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NATO to strengthen east in face of resurgent Russia

NATO foreign ministers will gather in Brussels on Tuesday as the defence alliance seeks to reinforce its eastern frontier against a resurgent Russia emboldened by the annexation of Crimea. In a regular two-day meeting of the 28 ministers, including US Secretary of State John Kerry, NATO will confirm the suspension of cooperation with Moscow, a decision made on March 5 after Russian troops grabbed Crimea from Ukraine. "Reassuring allies is most important for NATO," said Douglas Lute, the US ambassador to the Brussels-based Western alliance, in a pre-meeting briefing.

Moscow expels US journalist

US journalist David Satter, a longtime critic of Russian President Vladimir Putin, said Monday he had been banned from the country in one of the first such expulsions since the Cold War. Satter, a former Financial Times and Wall Street Journal correspondent who published three books on Russia and the former Soviet Union, had been living and working in the country since September 2013 as an adviser for Radio Free Europe/Radio Liberty.

Moscow bans US journalist

An American journalist said Monday he had been banned from Russia after he reported on mass protests against Ukraine's scrapping of an EU pact. The US Embassy in Moscow has been informed of the move against David Satter and has lodged a formal diplomatic protest, Radio Free Europe/Radio Liberty president and CEO Kevin Klose said. It has sought and not obtained an explanation from Russian authorities. The move, coming on the eve of the Sochi Winter Olympics next month, was likely to further strain already tense ties between Washington and Moscow.

Black Panther, back from Cuba, pleads not guilty to hijacking

A former Black Panther, accused of hijacking a plane in 1984, pleaded not guilty Wednesday in US federal court, where he faces charges after returning from nearly three decades in Cuba. Represented by public defender Paul Korchin, William Potts gave his plea to Judge Barry Garber in Miami. A bail hearing was postponed until Tuesday at the request of Korchin, who explained to the judge that, in a last minute development, an arrest warrant against Potts for armed assault in New Jersey in August 1984 had come to light.

NATO's top commander questions Turkish missile deal with China

By Adrian Croft ADAZI, Latvia (Reuters) - NATO's top military commander urged Turkey on Wednesday to buy a missile defense system that is compatible with other NATO systems, questioning whether the $3.4 billion Chinese system that Ankara is leaning towards is suitable. The comments by U.S. Air Force General Philip Breedlove, NATO's Supreme Allied Commander Europe, add to pressure on Ankara to rethink its decision to build a missile defense system with a Chinese firm.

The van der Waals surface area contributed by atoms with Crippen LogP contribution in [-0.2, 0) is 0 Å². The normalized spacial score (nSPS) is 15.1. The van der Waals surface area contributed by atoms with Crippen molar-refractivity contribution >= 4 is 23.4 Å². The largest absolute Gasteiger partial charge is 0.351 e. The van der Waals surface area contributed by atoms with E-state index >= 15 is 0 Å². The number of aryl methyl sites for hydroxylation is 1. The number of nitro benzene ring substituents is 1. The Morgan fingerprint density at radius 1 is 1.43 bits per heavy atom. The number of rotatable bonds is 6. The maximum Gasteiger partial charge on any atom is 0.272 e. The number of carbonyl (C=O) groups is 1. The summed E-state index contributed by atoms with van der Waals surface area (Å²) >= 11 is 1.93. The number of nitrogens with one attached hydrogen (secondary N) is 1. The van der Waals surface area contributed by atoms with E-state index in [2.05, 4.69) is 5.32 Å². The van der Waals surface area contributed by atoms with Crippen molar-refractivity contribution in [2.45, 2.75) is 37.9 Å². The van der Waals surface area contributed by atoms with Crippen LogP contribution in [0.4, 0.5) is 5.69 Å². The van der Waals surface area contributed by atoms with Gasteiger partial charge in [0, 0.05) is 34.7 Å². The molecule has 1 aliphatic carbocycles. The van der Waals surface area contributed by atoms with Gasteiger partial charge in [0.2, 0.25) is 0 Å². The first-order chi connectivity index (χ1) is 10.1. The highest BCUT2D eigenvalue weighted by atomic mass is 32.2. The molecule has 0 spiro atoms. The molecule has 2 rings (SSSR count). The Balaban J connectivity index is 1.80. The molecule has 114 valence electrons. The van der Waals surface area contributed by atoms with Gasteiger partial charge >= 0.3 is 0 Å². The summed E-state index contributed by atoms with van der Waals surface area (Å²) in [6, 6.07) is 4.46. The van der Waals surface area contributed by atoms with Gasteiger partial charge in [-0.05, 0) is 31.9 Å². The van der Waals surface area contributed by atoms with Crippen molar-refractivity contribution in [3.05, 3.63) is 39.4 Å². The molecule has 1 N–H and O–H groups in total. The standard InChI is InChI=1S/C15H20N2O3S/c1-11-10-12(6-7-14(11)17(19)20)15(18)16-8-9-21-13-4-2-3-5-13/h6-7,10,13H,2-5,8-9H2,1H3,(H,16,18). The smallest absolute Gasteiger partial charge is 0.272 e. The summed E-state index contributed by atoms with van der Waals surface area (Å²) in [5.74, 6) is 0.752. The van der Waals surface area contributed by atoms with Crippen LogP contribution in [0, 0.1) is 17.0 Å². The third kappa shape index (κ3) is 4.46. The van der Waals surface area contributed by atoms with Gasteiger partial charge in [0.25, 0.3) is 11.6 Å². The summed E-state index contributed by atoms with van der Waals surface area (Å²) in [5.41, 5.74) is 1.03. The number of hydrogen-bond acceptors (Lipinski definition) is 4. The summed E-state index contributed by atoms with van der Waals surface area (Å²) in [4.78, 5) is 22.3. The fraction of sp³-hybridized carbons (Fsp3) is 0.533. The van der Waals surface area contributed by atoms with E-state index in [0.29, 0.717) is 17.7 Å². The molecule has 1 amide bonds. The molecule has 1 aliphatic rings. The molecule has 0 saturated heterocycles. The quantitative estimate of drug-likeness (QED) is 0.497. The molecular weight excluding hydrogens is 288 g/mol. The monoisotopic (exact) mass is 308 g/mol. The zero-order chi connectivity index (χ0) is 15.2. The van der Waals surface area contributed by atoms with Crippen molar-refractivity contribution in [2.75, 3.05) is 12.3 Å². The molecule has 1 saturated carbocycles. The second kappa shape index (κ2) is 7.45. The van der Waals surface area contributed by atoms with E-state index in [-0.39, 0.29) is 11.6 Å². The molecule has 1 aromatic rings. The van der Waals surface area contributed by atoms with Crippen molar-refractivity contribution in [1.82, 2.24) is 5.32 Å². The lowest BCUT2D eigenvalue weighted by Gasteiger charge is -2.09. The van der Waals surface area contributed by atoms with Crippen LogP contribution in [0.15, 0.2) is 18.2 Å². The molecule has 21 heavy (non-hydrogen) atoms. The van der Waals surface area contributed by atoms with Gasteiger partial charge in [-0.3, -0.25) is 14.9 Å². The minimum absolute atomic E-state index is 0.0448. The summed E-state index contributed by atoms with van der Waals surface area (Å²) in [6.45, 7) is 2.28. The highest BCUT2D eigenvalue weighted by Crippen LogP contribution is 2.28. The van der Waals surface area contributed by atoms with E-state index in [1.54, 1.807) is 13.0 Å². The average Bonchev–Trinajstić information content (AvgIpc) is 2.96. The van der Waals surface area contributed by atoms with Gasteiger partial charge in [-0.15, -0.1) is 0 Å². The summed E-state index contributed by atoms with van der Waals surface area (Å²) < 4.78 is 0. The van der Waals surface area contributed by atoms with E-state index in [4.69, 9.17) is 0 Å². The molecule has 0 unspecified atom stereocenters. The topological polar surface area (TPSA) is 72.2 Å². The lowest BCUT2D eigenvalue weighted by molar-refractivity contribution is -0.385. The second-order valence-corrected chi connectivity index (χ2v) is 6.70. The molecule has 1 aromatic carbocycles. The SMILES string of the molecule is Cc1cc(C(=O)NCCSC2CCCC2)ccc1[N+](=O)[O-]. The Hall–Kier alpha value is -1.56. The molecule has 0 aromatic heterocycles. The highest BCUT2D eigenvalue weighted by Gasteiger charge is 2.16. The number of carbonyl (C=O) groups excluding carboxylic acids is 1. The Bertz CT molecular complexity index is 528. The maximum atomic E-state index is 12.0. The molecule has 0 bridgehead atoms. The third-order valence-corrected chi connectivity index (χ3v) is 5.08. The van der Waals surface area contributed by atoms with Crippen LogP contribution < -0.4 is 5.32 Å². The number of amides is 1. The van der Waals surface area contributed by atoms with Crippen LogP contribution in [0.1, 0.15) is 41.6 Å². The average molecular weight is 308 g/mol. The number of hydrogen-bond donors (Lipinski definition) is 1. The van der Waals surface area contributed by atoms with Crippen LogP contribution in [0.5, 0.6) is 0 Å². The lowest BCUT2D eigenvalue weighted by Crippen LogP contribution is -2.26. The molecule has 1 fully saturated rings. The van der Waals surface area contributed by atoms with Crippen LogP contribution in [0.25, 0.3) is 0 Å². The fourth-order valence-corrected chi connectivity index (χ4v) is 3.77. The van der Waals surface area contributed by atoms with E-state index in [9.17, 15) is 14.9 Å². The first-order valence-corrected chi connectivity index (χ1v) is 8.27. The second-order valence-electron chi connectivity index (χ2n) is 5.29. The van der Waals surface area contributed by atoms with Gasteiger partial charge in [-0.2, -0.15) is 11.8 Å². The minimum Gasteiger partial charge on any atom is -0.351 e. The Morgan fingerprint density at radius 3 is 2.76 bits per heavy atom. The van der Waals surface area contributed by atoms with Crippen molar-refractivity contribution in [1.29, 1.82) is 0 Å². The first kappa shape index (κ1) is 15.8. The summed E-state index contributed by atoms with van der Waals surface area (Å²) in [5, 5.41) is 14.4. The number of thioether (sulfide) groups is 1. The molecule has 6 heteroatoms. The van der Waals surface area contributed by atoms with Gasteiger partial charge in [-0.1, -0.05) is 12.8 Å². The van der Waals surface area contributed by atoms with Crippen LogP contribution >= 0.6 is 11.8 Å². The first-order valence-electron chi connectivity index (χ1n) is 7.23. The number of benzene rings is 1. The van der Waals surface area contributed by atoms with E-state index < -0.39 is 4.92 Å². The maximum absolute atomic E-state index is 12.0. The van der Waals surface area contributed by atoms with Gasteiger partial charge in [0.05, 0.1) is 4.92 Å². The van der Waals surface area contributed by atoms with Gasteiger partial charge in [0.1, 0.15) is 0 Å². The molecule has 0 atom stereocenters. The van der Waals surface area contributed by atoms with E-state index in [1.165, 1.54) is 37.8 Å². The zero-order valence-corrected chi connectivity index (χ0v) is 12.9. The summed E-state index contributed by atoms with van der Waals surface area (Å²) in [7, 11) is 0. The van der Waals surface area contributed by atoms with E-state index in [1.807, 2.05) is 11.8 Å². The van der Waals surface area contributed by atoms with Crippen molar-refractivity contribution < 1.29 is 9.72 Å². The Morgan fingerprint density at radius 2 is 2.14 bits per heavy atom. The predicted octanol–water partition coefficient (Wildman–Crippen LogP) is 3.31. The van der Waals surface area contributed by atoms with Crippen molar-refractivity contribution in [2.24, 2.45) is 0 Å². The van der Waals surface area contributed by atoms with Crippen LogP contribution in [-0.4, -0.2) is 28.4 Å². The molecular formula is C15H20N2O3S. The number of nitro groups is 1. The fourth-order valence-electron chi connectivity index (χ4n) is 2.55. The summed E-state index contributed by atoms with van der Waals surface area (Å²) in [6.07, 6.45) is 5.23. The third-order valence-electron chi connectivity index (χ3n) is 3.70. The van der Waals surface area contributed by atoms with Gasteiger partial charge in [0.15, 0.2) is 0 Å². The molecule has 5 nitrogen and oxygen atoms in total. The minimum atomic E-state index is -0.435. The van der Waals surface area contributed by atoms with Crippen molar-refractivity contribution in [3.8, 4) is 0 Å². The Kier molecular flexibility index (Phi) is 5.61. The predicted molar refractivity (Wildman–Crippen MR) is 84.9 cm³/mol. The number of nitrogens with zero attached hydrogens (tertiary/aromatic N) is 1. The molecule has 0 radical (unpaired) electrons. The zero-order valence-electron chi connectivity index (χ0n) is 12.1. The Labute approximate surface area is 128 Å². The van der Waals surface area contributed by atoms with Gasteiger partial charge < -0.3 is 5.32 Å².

S. Korea, U.S. draw up N. Korean nuclear deterrence plan

By Kim Eun-jung SEOUL, Sept. 8 (Yonhap) -- South Korea and the United States have completed a draft of a joint military plan that outlines how to handle the North Korean nuclear threat, a government source said Sunday. South Korean and U.S. officials have prepared a customized deterrence plan over the last 10 months, which will be signed at the Security Consultative Meeting (SCM) between the two nation's defense chiefs slated for Oct. 2, the source said.

Berlin hails US ties 50 years after iconic JFK speech

Germany hailed the strength of transatlantic ties Wednesday on the 50th anniversary of US president John F. Kennedy's stirring Cold War declaration "Ich bin ein Berliner", with celebrations across the reunited city. Foreign Minister Guido Westerwelle said JFK's historic 1963 speech to 450,000 people outside West Berlin's town hall remained "unforgettable for us Germans".

Berlin hails US ties 50 years after JFK's iconic speech

Germany hailed the endurance of transatlantic ties Wednesday on the 50th anniversary of US president John F. Kennedy's stirring Cold War declaration "Ich bin ein Berliner", with celebrations across the reunited city. Ahead of the main commemoration ceremony at the old West Berlin town hall where JFK addressed 450,000 people in 1963, Foreign Minister Guido Westerwelle said the historic speech remained "unforgettable for us Germans".

Did JFK tell Berlin he was a jam doughnut?

Legend has it that US president John F. Kennedy made a whopping grammatical gaffe with his iconic declaration "Ich bin ein Berliner" 50 years ago on Wednesday, essentially telling his audience -- and the world -- "I am a jam doughnut". The historical lore was that JFK, in his first faltering words of German, was wrong to use the indefinite article "ein" and should have said "Ich bin Berliner" to declare his solidarity with the embattled Cold War city. Not so, says Anatol Stefanowitsch, a Berlin professor of linguistics.

After Obama visit, Berlin remembers JFK 50 years on

Just days after US President Barack Obama walked in his footsteps, Berlin will mark the 50th anniversary of John F. Kennedy's pivotal "Ich bin ein Berliner" speech with celebrations throughout the reunited city. Kennedy's stirring pledge of solidarity with the besieged western sectors of Berlin still marks the defining touchstone in relations between the United States and Europe's biggest economic power. The German capital has organised more than 50 events in the run-up to Wednesday's anniversary including tours, lectures, exhibitions and new book publications.
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